Now, your immediate reaction might be one which rejects this as part of a poem entirely. However, immediate rejection of anything, particularly anything which was on the “cutting edge” of modern poetry more than a hundred years ago, is a surefire way to stop yourself from learning and embracing new techniques when writing your own poetry, whether you’re writing free verse, blank verse or in the sonnet form.

The above poem, for such it is, was written in German. Morgenstern attempted to write a sound poem, in the early twentieth century, which relied entirely on the connotations of sounds. In a way, Das Große Lalulá is a piece of writing which is designed to translate into poetry as it passes through the air from the reader’s mouth to the listener’s ear.

It may not translate so well to readers of English language poetry, but that’s more to do with different cultural connotations around certain sounds.

Anyway, the purpose of that little divergence was to highlight the lack of limitations that can be placed on free verse poetry, even as far back as 1905.

Is Free Verse Less Restrictive Than Other Poetry?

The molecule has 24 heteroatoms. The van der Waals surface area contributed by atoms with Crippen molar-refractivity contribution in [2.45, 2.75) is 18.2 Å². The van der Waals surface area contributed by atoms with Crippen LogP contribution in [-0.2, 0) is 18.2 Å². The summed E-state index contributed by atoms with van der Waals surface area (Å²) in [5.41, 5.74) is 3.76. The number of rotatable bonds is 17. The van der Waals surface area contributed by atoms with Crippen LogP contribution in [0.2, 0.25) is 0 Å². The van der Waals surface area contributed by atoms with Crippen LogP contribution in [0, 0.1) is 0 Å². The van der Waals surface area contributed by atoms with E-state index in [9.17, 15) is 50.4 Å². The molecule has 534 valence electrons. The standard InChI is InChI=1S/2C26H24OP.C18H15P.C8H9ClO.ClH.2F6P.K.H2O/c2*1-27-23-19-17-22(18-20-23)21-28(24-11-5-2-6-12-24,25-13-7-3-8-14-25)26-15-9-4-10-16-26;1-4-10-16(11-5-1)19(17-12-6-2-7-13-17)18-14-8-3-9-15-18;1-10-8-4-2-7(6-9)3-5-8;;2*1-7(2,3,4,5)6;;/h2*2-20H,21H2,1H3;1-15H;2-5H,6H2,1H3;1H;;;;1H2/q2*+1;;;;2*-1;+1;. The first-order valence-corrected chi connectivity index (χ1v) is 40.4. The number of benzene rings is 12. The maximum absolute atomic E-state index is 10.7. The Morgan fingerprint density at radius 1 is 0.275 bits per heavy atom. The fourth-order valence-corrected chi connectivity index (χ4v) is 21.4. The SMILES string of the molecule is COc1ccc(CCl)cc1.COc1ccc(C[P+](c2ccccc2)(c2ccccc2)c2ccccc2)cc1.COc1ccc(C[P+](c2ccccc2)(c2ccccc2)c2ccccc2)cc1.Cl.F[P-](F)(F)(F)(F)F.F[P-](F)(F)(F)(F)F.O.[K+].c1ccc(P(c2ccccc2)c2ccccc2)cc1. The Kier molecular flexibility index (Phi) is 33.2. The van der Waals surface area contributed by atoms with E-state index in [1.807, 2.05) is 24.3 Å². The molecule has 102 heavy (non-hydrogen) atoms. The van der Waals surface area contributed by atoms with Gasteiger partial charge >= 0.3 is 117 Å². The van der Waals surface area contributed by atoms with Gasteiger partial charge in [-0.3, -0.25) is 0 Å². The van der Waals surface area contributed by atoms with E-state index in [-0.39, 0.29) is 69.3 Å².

By itself, yes. Free verse doesn’t have the technical restrictions and definitions that makes other forms of poetry what they are. Free verse poems, compared to formal poetry, can be written however you like, in any length, with any structural or verse form that you think suits the poem best.

However, that doesn’t mean free verse is free of technical choices. The best free verse poems, as they don’t have a formal structure to rely on, need to create their own structure and form. Each free verse poem should possess its own form, without necessarily relying on what has come before it.

It is extremely easy to write free verse poetry. However, it is incredibly difficult to write good free verse poetry. Without the structure of blank verse, iambic pentameter or other formal verse, your free verse form relies entirely on your own abilities and technical understanding.

Ezra Pound, Free Verse & Musicality

One of the leading proponents of free verse as a form, Ezra Pound, believed in the composition of poetry according to cadence, rather than iambic pentameter, or other iambic forms. While iambic pentameter and blank verse are extremely pleasing to the ear, it is an artificial verse form, with the language chosen to fit around the form.

It was Pound’s belief that free verse, and vers libre, should be composed with the goal of musicality, rather than following a strict iambic structure. While this isn’t a technical restriction, it is an example of the technical form which makes great free verse poetry.

It is all too easy to replace any kind of technique with simple emotion – relying on the strength of your words and the theme behind the poem to carry it forwards. While that might make powerful confessional material, it doesn’t necessarily equate to incredible free verse poetry.

Do Restrictions Make Good Poetry?